controlled hunting

Deer may thrive in the summer, but in the winter times get tough and some become cold-weather casualties.

Jane Miller/Dorling Kindersley/Getty Images

Although the rules concerning hunting and fishing vary from state­ to state, chances are, if you're looking to participate in either activity, you'll have to get the appropriate license. Generally, anyone who wants to purchase a hunting and fishing license can -- provided he or she meets certain requirements -- but that's not the case in certain special scenarios like controlled hunts.

Before we explore the territory of controlled hunts, let's take a closer look at hunting in general. In 2006, about 12.5 million hunters bought hunting licenses in the United States and about 85 percent of them were after big game. Altogether, hunters in America spent a collective 219.9 million days hunting, and they paid out almost $23 billion in total on all their hunting expenditures [source: U.S. Fish and Wildlife Service]. The money raised through the sale of hunting and fishing licenses goes the states' fish and wildlife agencies, helping to foot the bill for animal conservation efforts, safety training and educational initiatives.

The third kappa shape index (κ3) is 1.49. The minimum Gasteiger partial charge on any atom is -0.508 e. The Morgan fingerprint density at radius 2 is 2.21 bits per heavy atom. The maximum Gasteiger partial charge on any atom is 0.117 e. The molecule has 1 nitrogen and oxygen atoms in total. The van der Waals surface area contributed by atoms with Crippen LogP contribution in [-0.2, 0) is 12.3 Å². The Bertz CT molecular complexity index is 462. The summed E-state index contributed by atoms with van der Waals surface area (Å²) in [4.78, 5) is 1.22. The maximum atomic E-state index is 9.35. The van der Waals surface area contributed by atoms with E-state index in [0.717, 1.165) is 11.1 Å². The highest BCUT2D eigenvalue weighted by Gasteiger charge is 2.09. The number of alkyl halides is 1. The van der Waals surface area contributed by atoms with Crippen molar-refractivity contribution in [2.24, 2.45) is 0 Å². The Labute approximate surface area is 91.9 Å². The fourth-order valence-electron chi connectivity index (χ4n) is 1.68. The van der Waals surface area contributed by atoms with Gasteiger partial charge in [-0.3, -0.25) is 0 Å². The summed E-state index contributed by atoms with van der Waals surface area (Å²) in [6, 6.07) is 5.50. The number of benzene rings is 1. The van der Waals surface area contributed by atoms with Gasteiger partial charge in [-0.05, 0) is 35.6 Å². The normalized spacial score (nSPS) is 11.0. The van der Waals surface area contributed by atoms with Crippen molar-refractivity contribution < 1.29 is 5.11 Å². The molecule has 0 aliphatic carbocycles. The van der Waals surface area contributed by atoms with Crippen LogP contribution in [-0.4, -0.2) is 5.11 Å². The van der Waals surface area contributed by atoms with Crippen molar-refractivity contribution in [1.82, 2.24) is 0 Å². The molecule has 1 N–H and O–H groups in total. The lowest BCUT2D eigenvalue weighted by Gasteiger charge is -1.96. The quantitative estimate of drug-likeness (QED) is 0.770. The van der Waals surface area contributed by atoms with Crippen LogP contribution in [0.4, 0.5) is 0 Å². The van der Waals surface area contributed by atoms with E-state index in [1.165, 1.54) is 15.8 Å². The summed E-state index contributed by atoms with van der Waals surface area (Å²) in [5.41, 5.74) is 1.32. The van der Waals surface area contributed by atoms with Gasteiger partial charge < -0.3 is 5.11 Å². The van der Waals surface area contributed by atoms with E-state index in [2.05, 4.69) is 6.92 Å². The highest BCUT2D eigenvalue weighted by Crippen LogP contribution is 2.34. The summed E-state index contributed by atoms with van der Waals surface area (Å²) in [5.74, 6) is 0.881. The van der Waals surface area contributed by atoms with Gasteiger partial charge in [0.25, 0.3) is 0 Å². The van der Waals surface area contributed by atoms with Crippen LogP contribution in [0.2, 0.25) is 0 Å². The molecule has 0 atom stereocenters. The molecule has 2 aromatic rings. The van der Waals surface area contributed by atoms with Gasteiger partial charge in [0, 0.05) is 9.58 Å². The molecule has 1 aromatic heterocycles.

­But hunting, for food or for sport, is nothing new. People have hunted since prehistoric times, harvesting animals for much more than a meal. Materials for clothes, tools, shelters, you name it -- they could all come from a kill. Hunting for sport was popular in several ancient cultures; Egyptians, Assyrians, Babylonians and Greeks were all among the early civilizations eager for the chase.

On the next page, we'll take a look at how one particular style of hunting runs the gamut from recreation to filling a rumbling stomach.